By removing chemical signatures in the vector genome, AAV vectors can be designed to deliver curative genes without activating the body’s immune system.

Adeno-associated viral vectors (AAV) are leading candidates for gene therapy. However, in Phase I clinical settings, immune responses toward the delivery vehicle or trangene product have compromised safety and long-term gene replacement success. Toll-like receptor 9 (TLR9) has the potential to recognize unmethylated CpG motifs in the therapeutic expression cassettes packaged in an AAV capsid and to induce a pro-inflammatory immune response. The inventors of NxGEN technology identified TLR9 as a critical element in immunoreactivity toward AAV associated antigens following intramuscular gene transfer, and the absence of TLR9 signaling resulted in suppressed Th1 (IFN-gamma) responses toward capsid and transgene antigen, minimal cellular infiltrate, and stable, enhanced transgene expression in target muscles. These findings were subsequently translated into a CpG-depleted AAV vector utilized for skeletal muscle gene transfer into WT mice. Both vectors contained a cytoplasmic lacZ open reading frame expressed from a mammalian-derived promoter flanked by AAV2 inverted terminal repeats (ITRs) and differed only in the abundance of CpG motifs: the AAVCpG+ vector contained a total of 324 CpGs, while the AAVCpG- vector total CpG content was 16. Muscle gene transfer experiments revealed that the AAVCpG- vector established long-term, enhanced transgene expression, evaded inflammatory T cell responses, and minimized infiltration of effector T cells. These findings show the remarkable ability of AAV gene therapy vectors built using NxGEN technology to escape the immune responses that have challenged the field of gene therapy for decades, leading to safe and effective gene transfer.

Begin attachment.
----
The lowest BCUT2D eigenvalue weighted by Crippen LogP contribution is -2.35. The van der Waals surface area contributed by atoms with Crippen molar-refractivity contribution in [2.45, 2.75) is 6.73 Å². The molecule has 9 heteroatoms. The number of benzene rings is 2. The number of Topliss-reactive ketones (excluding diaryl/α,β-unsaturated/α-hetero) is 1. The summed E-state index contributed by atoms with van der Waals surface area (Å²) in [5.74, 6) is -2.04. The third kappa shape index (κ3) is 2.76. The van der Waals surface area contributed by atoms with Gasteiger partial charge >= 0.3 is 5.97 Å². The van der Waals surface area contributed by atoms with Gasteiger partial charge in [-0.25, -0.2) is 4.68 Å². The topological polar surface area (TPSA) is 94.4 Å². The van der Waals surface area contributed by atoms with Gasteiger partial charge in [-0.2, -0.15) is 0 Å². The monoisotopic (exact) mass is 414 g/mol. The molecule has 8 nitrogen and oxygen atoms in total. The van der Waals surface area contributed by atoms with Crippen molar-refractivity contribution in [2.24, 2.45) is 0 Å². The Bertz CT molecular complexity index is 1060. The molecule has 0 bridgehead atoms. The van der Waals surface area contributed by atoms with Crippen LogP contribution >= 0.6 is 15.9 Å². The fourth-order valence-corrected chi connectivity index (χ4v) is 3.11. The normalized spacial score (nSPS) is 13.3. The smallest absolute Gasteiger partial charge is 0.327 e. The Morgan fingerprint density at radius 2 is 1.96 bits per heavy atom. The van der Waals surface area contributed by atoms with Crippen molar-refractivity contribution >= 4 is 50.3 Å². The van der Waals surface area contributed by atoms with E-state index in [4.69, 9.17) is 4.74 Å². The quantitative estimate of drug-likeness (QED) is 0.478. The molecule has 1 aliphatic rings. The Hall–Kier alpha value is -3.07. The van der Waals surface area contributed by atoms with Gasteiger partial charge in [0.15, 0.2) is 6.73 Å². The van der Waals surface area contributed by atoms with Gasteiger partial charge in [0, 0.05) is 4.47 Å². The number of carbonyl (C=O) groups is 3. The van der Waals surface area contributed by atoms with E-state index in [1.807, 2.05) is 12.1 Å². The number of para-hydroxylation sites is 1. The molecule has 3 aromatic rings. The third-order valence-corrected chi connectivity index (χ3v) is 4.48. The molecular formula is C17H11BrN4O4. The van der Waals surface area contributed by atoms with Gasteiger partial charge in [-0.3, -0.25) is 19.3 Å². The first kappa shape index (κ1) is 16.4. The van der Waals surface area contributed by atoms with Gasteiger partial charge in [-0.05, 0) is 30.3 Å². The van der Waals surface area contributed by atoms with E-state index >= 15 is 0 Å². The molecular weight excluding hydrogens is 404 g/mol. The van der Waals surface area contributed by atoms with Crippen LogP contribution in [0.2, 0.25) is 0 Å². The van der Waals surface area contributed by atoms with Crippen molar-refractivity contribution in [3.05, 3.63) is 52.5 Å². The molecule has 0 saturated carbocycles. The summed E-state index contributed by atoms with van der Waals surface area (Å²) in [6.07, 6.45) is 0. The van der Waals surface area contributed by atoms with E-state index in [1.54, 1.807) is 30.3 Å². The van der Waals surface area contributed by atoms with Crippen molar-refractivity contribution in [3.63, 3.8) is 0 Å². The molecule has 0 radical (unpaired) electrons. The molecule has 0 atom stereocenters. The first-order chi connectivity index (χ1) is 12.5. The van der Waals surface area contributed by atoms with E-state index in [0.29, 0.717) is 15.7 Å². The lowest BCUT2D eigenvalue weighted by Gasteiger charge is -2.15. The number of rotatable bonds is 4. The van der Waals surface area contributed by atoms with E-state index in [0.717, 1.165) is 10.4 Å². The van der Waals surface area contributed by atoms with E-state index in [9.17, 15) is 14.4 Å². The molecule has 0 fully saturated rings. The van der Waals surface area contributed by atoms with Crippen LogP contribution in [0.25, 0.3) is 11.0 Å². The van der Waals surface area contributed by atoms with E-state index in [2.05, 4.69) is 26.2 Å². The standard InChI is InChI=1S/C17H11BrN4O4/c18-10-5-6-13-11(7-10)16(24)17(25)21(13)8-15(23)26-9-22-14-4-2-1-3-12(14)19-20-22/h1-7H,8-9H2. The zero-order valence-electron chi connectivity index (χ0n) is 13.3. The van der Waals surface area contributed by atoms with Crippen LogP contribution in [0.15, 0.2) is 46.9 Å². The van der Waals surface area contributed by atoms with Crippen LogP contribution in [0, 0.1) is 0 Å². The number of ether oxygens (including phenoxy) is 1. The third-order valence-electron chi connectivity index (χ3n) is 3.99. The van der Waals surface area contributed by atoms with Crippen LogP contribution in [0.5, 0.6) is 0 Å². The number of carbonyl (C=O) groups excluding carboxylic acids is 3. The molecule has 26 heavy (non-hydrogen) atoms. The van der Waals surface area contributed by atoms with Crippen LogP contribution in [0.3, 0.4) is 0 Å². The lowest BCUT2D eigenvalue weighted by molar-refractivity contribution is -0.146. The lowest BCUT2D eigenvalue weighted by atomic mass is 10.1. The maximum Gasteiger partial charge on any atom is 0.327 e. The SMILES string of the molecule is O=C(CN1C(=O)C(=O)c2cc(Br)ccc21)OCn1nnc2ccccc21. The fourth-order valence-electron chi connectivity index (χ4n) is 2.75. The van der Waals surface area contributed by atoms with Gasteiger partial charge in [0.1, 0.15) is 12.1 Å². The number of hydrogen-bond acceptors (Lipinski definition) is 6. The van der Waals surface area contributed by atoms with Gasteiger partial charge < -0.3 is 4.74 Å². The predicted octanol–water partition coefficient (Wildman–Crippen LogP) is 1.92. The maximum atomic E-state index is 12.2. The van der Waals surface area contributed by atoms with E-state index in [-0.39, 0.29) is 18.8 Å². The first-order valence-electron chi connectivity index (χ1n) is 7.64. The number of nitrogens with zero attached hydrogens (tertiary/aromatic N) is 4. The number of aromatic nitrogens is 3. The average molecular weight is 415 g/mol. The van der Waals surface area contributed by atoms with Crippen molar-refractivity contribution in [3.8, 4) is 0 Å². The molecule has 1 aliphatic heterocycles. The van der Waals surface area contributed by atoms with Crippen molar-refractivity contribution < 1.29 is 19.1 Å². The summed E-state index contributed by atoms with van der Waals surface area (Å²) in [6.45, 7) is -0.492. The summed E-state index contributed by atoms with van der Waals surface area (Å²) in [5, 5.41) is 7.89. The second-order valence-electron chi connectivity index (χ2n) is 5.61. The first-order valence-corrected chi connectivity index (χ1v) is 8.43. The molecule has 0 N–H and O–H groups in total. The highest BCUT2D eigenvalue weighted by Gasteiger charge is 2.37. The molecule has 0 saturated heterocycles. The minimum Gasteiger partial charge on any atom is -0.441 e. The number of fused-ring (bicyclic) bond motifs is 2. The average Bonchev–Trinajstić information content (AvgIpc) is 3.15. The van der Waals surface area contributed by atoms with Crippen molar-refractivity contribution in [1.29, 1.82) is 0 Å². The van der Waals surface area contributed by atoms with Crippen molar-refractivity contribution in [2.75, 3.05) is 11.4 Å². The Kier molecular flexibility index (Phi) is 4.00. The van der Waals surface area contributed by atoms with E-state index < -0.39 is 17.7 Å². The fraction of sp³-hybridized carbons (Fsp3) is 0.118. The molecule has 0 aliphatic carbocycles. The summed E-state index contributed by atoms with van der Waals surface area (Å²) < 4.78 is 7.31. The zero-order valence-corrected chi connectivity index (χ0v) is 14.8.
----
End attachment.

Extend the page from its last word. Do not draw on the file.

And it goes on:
FIGURE 1: AAVCpG+ transduced muscle exhibits a progressive loss of detectable β-gal expression, while the muscle sections from CpG-depleted AAV-transduced mice display robust and stable transgene expression. To test the hypothesis that CpG-depleted AAV vectors would exhibit prolonged transgene expression, WT mice were injected intramuscularly with 1 x 1011 GC of AAVrh32.33CpG+ (AAVCpG+) or AAVrh32.33CpG– (AAVCpG–) vectors and muscle was recovered on day 35 (A and B) and day 60 (C and D) and stained for X gal.

FIGURE 2: A significant decrease of primed transgene and capsid antigen–reactive IFN-γ ELISPOT responses was observed in mice that received the AAVCpG– but not AAVCpG+ vector. Splenocytes were recovered and processed for ELISPOT assays to quantify primed CD8+ AAVrh32.33 capsid and LacZ T cell immunodominant peptides. Results represent the mean ± SD of cytokine-producing cells.